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The "Knowledge Hiding" Epidemic in Corporate America

Companies spent about $73 billion on knowledge management software in 2008, according to AMR Research.

Wow. And, possibly, what a waste.

A new study, authored by David Zweig of the Rotman School of Management, Catherine Connelly of McMaster University, Jane Webster of Queen's University, and the University of Toronto's John Trougakos, pokes at the phenomenon that has become the elephant in the room for those who specialize in knowledge management: What if employees-those folks with the knowledge-don't want to share? All the IT in the world isn't going to help you there.

"A lot of companies have jumped on the bandwagon of knowledge-sharing," such as spending money on developing knowledge-sharing software, says Professor Zweig. "It was a case of, 'If you build it they will come.' But they didn't come."

How they Hide
In particular, Zweig and his colleagues found that employees have three particular techniques for bucking knowledge management initiatives, all of which the researchers classify as "knowledge hiding":

  • Being evasive, or just repeatedly ignoring requests for information
  • Rationalized hiding, such as claiming a report is confidential when it really isn't
  • Playing dumb, or pretending they don't have the information that is being requested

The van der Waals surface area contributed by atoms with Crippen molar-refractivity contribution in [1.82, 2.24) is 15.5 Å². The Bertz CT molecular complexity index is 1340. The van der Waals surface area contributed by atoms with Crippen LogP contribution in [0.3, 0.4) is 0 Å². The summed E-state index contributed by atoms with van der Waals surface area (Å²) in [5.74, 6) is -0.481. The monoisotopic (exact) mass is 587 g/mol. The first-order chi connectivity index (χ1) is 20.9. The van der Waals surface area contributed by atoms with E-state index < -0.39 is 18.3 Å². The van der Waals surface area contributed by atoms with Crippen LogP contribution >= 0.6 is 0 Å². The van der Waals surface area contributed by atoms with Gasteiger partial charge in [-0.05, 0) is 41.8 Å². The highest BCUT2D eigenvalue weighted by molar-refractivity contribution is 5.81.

There are two big reasons employees refuse to share, say the researchers. They both boil down to the same thing: Knowledge is power, and in this age of downsizing, rightsizing, and high unemployment, who in their right mind would give it up? Employees won't share because:
  • They don't trust the other party. They don't believe the information will be used in a way that will help the organization as a whole, or they fear that the information will be used against them-to poach a client, for example.
  • The culture of the organization doesn't encourage it. If people who share information aren't rewarded or at least recognized, why would they bother?
The paper suggests two ways companies can encourage more sharing of critical knowledge-and the first one takes a direct shot at that $73 billion spend mentioned above.
  • Cut down on email. Instead, encourage trust through more person-to-person contact
  • Make positive examples of people who share and who use information well, thereby highlighting examples of trustworthiness
Make sure not to reward people who use information that's been shared with them in a duplicitous manner.

Would you be willing to share hard-won, mission-critical information with a close colleague? With someone in another department? Why or why not?


Image courtesy of flickr user Duncan~
Kimberly Weisul is a freelance writer, editor and consultant. Follow her on twitter at
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